However, at the end of the day our job is to seek God’s face and follow His direction for our own family. We believe the very best place to be is in the center of God’s will. No matter how good a thing is, if it’s not God’s will then it is not best for our lives. Amen?!? My husband and I have prayed about this over and over again and we are crystal clear that God is not directing us to foster or adopt.

So in supporting those in your life going through infertility, I want to caution you to tread lightly on this subject. It is never helpful or supportive to pressure or manipulate anyone into doing what you think is best. Always encourage people to follow God’s plan for their family.

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Now let’s look at what to do!

1. MANAGE YOUR OWN EXPECTATIONS & EMOTIONS

One thing my husband and I have noticed over the years is that our close family and friends have had to process their own grief and loss over the fact that it’s not God’s plan for us to have children. It can be so real and painful for everyone in your inner circle. Our parents and siblings will not have the grandchildren, nieces, and nephews they so desperately wanted. The picture of our family in their minds looks differently than they expected or wanted. Each of them have had to process this reality on their own and work through their own emotions.

If you are in a situation where a close loved one is battling infertility I would encourage you to prayerfully journal, processing your own expectations and emotions about this situation. Allow the Lord to speak to your heart to bring healing and understanding. Psalms 34:18 says “The Lord is near to the brokenhearted.” I pray that He will be near to you as you work through your own unmet expectations and emotions.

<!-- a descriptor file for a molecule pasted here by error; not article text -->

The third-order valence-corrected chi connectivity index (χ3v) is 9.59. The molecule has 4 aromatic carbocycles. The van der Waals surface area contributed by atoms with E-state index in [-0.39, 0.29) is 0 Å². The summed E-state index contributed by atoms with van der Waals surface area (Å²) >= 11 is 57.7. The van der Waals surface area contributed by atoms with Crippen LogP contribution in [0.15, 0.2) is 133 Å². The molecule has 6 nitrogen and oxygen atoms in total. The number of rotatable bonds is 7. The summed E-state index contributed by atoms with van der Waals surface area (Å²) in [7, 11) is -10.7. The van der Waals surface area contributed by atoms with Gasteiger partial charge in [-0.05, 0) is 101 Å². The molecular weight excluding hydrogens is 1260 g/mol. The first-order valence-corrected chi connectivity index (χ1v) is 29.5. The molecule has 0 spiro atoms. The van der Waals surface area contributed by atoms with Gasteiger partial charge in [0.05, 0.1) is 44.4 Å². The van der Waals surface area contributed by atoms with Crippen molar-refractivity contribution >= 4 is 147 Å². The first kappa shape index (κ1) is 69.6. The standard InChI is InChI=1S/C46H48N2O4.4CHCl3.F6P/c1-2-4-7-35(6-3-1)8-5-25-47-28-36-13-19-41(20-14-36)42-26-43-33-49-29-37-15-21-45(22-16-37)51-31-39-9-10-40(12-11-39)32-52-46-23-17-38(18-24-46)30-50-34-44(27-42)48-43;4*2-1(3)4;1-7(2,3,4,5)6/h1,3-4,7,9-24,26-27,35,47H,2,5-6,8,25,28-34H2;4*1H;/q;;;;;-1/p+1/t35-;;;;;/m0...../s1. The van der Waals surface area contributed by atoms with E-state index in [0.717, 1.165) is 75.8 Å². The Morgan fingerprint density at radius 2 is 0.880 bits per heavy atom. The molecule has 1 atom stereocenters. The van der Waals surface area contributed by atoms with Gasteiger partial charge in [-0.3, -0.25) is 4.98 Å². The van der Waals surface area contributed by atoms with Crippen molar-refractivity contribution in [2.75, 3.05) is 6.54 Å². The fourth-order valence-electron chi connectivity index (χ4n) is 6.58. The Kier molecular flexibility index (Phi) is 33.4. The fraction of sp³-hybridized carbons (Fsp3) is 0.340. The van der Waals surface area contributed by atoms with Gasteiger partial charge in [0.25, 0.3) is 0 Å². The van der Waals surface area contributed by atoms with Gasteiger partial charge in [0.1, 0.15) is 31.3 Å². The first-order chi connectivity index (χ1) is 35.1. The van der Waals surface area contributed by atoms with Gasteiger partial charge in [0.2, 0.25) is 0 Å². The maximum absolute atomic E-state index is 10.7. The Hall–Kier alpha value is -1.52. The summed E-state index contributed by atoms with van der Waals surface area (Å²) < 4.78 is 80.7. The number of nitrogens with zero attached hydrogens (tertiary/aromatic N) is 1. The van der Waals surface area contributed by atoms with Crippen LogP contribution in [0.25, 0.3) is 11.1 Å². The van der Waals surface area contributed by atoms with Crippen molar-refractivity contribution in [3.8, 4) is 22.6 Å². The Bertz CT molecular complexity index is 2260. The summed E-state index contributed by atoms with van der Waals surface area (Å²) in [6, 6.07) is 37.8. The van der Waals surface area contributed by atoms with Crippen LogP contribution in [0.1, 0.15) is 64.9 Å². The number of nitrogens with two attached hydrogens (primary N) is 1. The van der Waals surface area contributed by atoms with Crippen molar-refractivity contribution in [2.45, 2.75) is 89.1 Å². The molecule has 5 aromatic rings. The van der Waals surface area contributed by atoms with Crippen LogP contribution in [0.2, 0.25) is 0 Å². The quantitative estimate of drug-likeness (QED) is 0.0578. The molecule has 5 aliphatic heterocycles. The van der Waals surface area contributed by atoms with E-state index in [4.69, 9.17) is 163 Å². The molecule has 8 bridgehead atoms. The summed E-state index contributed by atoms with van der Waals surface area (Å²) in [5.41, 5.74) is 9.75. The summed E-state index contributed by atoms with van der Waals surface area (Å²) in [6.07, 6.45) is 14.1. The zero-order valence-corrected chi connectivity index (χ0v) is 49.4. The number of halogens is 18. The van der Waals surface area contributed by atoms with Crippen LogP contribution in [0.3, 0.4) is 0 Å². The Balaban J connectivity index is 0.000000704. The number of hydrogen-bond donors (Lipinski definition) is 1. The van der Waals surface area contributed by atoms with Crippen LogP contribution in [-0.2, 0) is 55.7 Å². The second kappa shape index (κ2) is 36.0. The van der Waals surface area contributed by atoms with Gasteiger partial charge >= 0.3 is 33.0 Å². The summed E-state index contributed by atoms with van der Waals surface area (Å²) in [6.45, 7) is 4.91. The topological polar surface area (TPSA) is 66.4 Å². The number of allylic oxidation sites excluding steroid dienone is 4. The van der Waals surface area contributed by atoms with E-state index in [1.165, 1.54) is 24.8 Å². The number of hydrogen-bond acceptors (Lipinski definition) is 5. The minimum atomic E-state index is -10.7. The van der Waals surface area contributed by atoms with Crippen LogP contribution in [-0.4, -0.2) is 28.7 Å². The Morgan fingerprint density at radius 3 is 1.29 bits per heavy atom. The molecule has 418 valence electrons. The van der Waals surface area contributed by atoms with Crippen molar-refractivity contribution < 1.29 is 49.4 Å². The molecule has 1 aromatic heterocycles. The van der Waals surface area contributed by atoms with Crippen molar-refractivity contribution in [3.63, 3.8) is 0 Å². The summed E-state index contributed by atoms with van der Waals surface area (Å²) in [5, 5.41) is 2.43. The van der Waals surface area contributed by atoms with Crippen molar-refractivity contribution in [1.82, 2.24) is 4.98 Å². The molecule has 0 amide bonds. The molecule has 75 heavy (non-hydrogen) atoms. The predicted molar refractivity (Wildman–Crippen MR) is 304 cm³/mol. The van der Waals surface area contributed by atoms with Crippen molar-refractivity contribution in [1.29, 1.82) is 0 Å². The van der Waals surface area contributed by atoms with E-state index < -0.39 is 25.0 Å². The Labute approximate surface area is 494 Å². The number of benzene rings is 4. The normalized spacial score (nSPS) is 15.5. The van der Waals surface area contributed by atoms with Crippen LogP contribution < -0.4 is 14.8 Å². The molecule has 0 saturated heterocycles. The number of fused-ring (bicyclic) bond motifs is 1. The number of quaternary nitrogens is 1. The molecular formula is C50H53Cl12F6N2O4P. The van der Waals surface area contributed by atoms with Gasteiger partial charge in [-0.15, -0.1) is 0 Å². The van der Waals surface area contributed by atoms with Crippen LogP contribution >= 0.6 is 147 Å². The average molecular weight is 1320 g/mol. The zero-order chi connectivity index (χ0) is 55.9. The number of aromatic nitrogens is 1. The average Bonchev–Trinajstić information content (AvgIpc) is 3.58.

2. PRAY OFTEN

Pray for healing, pray for strength, pray for God’s will to be done, pray for wisdom and direction, pray without ceasing as directed in I Thessalonians 5: 16-18 that reads “Rejoice always, pray without ceasing, give thanks in all circumstances; for this is the will of God in Christ Jesus for you.” They say that prayer moves mountains, and I believe God uses prayer to change not only our circumstances but our hearts. Prayer is simply having a conversation with God, and it is always a good idea!

3. BE PRESENT

Last but not least, be present. Without expectations or demands, resist your desire to try to “fix” the situation, and wade into the messy of it all. Be present to listen and support your friends as they have need. You’re not going to do everything perfectly and that’s ok. What matters most to those who are hurting is knowing they have someone who cares about their pain and is willing to be there.

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Thank you for caring enough to read this post! I hope these do’s and don’ts help empower you as you support those in your life who are walking through infertility. I’d love to know which ones spoke to you the most. Or which ones you thought of that didn’t make my list?

Coming up next week I’ll be sharing “When God Says No”…see you then!

Complete.

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On August 13th of 2005 my husband and I committed our lives to one another before God and witnesses. Our passion for family and desire to have children was so absolute that we actually included these vows in our wedding ceremony: